A little over a year ago, KPERS said that a half-point reduction in the investment return assumption would add $1.3 billion to the unfunded liability. On that basis, the ‘real’ unfunded liability with an assumed return of 6% would be $15.3 billion; a 4% assumed rate of return would put the unfunded liability at $20.5 billion. An analysis last year by The Pew Center on the States put the real unfunded liability at $21.9 billion.

Legislators haven't put enough in the plan in past years, but that will only get worse until KPERS Trustees admit that an 8% return on investment is unrealistic. They only make matters worse for future retirees and taxpayers by pretending that plan assets will return 8%.

Pension reform opponents understandably want to protect the benefits earned to date. But they probably haven't been told by their union leaders (some of whom have fully-protected, individually-owned defined contribution plans) that there are circumstances under which even existing retiree benefits can be disrupted in a defined benefit plan.

Cities are already declaring bankruptcy because they cannot meet pension obligations. Bankruptcy isn't an option for states (today) but there are circumstances under which states could petition the courts to modify current and future benefits. See http://www.kansaspolicy.org/researchcenters/budgetandspending/budgetandspendingstudies/75658.aspx It's a high bar to clear, but a partial repeat of the 2008 downturn could render a seriously underfunded plan like KPERS incapable of meeting its obligations and force Kansas to consider a full plan restructure.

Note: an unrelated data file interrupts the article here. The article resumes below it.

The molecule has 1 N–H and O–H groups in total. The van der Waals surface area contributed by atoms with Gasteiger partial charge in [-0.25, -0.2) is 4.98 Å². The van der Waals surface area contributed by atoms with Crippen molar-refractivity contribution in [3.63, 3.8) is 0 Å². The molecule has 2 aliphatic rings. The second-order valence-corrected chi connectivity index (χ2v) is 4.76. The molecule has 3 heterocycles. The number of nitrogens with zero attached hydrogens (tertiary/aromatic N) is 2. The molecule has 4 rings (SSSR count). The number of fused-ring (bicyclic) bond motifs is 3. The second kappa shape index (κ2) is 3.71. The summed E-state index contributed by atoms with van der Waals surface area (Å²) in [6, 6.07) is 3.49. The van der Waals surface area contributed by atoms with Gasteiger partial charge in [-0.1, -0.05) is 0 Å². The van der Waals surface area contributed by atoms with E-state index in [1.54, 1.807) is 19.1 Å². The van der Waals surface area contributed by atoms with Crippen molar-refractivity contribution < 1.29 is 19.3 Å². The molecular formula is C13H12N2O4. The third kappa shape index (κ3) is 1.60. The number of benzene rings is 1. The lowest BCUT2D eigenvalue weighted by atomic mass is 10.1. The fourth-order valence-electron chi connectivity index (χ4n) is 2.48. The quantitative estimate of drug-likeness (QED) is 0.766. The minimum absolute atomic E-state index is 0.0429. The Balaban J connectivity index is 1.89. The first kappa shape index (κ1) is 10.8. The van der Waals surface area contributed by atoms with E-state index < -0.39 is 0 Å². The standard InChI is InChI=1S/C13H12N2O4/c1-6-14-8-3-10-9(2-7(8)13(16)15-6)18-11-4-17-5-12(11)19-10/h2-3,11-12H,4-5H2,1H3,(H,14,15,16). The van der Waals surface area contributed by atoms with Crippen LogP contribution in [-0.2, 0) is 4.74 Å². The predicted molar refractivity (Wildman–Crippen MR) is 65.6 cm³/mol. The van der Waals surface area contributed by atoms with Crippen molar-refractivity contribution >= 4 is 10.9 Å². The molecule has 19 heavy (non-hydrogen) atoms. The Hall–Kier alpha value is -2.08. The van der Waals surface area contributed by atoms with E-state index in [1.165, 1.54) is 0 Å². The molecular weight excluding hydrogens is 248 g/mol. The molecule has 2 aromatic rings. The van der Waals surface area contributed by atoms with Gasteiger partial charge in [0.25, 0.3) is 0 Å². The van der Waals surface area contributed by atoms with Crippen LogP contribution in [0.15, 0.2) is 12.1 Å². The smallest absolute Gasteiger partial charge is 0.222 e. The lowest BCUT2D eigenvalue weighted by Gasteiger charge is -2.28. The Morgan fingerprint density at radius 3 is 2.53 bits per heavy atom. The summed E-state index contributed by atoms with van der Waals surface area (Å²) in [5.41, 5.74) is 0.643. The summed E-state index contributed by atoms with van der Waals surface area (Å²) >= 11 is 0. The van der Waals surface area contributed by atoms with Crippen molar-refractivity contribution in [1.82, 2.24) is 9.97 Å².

Plans that are chasing 8% returns assume more risk than those seeking 4% returns. Exorbitant federal debt levels and runaway federal deficits could lead to serious downturns in the financial markets. The past cannot be undone but substantive reforms today that only impact benefits not yet earned by current employees could be the best way to ensure the retirement incomes of current and future retirees.

chootspa 1 year, 12 months ago

In other words, your plan is to make the little old ladies eat cat food by continuing to starve the KPERS program of assets, and then "oopsies! No money for you!" Because we all know you're not proposing that the pension plan be funded to acceptable levels in the future. That might involve taxing the people that pay you to tell everyone that not taxing their millions makes poor people rich and full of jobs.